Adolescent Brain Development in Context: Implications for Health, Education, and Social Policy

Ron Dahl, MD from the Center on the Developing Adolescent presented at the Society for Adolescent Health and Medicine (SAHM) Annual Meeting on March 9, 2016. Read more below about this presentation.

Title: Adolescent Brain Development in Context: Implications for Health, Education, and Social Policy.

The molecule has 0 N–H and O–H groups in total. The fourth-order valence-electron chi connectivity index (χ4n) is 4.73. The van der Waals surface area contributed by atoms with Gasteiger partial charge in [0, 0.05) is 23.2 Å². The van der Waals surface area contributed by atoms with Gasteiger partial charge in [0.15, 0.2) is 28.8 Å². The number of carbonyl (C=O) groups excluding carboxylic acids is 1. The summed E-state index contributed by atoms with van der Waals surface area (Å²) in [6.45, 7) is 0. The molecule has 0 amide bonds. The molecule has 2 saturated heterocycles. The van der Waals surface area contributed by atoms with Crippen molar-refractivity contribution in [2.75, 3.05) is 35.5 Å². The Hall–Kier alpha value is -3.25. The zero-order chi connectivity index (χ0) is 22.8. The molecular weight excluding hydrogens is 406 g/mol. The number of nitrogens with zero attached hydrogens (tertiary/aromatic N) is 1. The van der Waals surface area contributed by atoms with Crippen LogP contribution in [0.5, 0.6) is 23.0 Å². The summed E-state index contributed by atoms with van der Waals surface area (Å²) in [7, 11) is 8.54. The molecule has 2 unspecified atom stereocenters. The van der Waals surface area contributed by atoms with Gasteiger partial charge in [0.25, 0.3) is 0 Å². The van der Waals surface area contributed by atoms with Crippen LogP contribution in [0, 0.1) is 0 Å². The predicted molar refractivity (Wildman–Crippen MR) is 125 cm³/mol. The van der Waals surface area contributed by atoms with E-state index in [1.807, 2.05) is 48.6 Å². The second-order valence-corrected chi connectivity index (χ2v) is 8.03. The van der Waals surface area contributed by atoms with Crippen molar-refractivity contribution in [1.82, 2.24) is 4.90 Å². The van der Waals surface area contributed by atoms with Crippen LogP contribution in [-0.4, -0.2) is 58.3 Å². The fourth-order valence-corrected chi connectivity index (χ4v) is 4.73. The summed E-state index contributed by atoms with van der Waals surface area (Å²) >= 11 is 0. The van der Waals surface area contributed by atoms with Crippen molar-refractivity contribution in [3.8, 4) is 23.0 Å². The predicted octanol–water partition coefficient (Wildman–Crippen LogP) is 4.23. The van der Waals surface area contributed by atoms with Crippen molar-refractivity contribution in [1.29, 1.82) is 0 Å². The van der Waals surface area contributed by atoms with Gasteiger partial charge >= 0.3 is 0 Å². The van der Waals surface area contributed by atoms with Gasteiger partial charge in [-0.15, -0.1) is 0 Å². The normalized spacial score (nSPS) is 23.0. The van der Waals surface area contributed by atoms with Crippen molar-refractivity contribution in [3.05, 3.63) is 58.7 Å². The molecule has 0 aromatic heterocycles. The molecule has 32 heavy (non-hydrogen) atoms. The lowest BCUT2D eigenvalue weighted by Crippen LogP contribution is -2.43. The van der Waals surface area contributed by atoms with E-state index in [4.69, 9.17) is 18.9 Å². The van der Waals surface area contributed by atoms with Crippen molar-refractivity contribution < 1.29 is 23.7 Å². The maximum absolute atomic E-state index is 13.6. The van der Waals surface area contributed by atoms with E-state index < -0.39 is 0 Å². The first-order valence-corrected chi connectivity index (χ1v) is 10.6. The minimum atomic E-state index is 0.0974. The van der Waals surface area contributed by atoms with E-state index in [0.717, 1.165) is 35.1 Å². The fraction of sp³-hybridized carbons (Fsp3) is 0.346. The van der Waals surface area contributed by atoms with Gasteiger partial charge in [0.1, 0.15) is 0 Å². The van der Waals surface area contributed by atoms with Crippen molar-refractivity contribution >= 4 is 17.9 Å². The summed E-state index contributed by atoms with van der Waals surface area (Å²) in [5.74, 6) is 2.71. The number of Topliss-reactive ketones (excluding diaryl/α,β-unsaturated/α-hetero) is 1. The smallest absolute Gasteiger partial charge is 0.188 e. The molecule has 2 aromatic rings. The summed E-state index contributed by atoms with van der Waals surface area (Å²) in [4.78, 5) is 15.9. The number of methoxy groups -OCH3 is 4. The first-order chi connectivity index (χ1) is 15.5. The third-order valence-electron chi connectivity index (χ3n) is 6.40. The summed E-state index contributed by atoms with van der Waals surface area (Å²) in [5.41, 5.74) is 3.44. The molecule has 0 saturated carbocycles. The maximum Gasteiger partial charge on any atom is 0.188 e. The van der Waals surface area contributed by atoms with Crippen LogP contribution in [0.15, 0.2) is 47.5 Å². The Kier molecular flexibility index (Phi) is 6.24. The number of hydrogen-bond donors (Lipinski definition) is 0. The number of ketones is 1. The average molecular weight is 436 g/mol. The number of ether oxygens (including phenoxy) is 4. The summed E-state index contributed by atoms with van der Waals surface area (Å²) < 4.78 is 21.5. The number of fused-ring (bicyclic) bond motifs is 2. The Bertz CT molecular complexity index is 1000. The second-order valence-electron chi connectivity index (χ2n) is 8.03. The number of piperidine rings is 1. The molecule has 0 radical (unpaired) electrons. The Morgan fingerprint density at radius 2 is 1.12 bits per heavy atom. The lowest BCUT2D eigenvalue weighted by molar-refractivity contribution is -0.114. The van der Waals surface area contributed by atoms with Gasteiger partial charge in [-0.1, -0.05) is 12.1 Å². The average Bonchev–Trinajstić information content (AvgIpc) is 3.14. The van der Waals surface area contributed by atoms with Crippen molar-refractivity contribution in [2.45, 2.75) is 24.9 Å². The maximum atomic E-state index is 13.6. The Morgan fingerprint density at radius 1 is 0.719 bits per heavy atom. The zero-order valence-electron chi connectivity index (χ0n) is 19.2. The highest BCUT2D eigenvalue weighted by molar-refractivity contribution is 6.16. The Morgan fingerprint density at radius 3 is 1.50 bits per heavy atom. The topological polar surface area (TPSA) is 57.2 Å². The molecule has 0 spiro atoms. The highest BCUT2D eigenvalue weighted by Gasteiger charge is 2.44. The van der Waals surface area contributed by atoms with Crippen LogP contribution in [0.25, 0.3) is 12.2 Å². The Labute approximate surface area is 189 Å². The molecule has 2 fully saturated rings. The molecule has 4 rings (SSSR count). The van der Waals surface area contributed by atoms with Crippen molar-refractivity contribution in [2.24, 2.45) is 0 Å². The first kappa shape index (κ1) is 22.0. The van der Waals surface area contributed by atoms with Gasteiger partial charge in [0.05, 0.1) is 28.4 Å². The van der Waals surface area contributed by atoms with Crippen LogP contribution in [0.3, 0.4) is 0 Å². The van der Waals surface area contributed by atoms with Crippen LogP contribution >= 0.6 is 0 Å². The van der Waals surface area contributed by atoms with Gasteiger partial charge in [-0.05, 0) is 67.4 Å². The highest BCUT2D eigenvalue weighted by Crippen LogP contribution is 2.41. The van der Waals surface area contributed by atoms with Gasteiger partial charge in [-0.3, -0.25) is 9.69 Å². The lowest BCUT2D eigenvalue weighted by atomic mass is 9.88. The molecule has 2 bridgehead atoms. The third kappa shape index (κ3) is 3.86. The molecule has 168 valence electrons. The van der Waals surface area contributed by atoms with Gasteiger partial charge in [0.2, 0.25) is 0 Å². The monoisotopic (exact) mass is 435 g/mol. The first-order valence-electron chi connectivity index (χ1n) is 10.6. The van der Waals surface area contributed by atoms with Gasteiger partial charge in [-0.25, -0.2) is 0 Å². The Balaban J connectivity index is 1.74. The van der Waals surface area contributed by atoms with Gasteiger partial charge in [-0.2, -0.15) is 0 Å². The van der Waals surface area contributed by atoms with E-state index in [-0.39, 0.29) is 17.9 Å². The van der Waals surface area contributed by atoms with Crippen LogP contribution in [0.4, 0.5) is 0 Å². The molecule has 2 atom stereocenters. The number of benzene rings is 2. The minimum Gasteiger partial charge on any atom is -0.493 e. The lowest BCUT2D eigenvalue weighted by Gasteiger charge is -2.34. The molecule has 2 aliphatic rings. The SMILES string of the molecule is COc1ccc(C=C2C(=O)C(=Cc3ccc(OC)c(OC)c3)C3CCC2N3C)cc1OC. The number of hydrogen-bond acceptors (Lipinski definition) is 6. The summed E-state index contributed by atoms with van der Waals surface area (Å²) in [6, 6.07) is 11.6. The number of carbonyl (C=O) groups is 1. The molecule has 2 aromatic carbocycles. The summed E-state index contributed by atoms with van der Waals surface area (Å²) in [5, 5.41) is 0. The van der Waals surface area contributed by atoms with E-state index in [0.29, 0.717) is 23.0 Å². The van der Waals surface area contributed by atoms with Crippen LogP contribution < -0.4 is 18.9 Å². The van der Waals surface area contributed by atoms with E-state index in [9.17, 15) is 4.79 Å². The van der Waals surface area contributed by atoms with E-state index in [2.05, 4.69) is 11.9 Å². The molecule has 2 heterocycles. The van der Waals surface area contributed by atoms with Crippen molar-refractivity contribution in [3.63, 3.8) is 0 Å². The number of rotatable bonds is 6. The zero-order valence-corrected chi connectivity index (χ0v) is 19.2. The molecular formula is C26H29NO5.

Description: We are in the midst of an explosion of advances in several areas of basic science that inform human development—including rapid expansions in understanding social, affective and cognitive neuroscience. More specifically, there has been a growing interest in understanding how learning and experience—particularly during sensitive periods of development—can influence connectivity among maturing neural circuits in ways that can have enduring effects on behavior and emotion. Broadly, this work seeks to discover how individual experiences (such as the effects of parenting, peers, neighborhoods, schools, media, exercise, nutrition, adverse experiences etc.) can sculpt these developing neural systems during periods of relative plasticity. While there has been general recognition that the first few years of life represent a major period of neuroplasticity for humans, there is growing evidence that the onset of puberty heralds another sensitive period of learning, particularly in relation to social and emotional learning. A deeper understanding of these adolescent neuromaturational processes—and the social contexts that actively shape them—can provide new insights for targeted early intervention and prevention. This presentation will summarize key aspects of this research. It also will consider several of the challenges in translating this research to inform clinical and social policy.